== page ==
Advocacy 101 – A Basic Introduction

“Get up, stand up, stand up for your rights.  Get up, stand up, don’t give up the fight” – Bob Marley

I wrote a brief “rant” a couple of weeks ago regarding social justice.  I had a lot of feedback and a common theme was the request for steps on “how” to be a social justice warrior.  I have made a lot of attempts to capture the process on paper since then but was never satisfied with what I was writing.  It looked more like a plate of spaghetti than a coherent logical description.  I began to realize I couldn’t do it in one sitting.

It was like expecting a kindergarten student to have a grade 12 learning level.  I have spend close to 40 years fighting for social justice, learning, developing, adjusting, adapting and applying.  How do you take 40 years of experience and condense it down to an 800 to 1000 words article?  The reality is you don’t.  I cannot justifiably provide a comprehensive explanation to a process I have been learning for over 40 years.  However, due to the reasons listed below, I have to do something.  It’s not in my nature to turn my back on those who need some help.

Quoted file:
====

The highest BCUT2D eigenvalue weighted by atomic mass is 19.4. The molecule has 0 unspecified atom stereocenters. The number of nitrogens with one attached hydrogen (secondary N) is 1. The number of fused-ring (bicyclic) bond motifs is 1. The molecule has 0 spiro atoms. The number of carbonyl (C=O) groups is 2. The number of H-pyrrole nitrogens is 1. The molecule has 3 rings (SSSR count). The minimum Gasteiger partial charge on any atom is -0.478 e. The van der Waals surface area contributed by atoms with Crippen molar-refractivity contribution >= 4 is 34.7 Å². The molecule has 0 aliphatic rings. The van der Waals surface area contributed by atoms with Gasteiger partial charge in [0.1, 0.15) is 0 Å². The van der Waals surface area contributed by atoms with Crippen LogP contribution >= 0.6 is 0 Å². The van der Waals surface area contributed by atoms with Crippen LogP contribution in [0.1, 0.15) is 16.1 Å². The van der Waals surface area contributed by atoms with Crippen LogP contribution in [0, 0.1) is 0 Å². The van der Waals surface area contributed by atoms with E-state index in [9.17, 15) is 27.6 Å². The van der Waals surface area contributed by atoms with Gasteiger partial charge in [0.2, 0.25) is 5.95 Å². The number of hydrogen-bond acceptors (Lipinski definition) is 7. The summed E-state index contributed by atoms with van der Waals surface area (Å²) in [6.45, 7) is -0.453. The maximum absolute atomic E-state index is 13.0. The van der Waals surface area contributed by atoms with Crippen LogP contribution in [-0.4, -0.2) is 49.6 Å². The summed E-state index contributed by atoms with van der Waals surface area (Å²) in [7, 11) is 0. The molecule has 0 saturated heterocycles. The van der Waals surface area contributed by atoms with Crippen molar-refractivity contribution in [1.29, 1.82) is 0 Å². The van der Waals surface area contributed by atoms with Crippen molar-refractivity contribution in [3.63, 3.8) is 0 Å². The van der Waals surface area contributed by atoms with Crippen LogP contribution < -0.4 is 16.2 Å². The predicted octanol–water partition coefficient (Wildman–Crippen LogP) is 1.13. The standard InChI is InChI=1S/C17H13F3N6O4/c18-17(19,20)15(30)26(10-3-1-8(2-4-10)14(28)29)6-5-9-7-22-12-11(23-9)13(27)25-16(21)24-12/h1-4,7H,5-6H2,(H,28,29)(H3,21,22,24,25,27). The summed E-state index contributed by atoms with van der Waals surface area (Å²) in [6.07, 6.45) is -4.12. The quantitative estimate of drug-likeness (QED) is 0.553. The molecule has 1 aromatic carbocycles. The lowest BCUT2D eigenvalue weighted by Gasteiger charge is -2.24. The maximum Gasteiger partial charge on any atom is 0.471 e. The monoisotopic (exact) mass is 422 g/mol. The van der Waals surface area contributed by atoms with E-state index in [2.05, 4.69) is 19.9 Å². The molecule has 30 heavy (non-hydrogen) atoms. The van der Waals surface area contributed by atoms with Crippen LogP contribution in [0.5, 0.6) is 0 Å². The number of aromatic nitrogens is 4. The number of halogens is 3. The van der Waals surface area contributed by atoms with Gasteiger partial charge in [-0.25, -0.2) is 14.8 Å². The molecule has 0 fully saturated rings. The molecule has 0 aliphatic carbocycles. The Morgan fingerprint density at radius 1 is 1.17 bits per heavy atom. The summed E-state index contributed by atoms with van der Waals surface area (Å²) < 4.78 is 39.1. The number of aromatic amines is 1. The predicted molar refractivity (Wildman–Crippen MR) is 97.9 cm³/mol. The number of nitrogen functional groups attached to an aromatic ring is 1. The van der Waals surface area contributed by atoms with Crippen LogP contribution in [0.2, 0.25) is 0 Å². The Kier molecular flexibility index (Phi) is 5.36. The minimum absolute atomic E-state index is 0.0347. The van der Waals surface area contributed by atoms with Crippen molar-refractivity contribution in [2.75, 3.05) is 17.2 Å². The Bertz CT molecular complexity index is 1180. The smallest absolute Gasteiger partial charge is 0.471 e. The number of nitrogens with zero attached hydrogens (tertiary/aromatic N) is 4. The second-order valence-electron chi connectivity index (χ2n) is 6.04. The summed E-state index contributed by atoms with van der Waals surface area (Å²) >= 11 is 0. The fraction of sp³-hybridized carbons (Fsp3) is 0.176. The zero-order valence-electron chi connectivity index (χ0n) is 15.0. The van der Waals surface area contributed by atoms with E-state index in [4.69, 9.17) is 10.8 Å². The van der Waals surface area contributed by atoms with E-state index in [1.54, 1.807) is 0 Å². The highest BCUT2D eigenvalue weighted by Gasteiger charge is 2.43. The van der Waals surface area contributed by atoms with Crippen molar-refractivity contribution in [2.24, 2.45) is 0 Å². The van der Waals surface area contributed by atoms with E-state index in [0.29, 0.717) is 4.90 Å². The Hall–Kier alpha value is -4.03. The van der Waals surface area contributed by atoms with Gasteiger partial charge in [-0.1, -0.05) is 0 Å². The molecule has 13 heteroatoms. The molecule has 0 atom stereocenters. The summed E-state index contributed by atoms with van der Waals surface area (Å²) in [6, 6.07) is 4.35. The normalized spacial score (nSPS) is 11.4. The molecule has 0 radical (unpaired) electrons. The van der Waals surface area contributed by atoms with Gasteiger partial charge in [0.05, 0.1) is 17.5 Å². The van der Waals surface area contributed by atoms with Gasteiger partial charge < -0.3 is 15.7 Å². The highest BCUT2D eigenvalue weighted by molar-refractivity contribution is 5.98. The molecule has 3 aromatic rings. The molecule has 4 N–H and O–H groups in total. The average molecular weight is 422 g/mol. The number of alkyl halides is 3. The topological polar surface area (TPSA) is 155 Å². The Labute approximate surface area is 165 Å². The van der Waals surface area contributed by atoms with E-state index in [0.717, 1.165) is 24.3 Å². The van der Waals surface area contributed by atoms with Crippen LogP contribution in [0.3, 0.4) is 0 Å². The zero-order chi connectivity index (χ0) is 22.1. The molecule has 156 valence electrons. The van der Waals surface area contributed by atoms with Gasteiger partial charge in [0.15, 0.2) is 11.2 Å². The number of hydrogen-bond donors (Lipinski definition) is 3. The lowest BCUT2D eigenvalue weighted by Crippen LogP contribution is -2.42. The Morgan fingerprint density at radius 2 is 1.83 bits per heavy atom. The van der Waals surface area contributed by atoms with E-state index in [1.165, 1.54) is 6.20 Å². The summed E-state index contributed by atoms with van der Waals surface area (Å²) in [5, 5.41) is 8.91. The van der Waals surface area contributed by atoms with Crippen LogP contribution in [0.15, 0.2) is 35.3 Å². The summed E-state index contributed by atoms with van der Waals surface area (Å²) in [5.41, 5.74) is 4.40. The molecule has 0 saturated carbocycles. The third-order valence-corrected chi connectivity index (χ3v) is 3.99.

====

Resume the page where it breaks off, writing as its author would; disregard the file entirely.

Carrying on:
In the past week I have had five families contact me looking for an advocate.  Families whose children have just entered the world of inclusion by starting schools.  Families that have spend the last five years being overwhelmed by the complexities of the world of special needs (hate that term but will use it for now).  Families who by their own admission hadn’t given any thought to terms like “social justice” prior to the crisis they now find themselves in through no fault of their own.  Families who admittedly held to the belief that there was a social safety net there to assist families in need.  Families who, in a minute of childbirth or a five minute medical emergency, entered a world totally alien to them.  Families who prior to the situation they now find themselves in had never realized just how lacking or confusing our system is.  So for those families I believe that a I can provide a simplified overview of the tools and language they are going to need to know.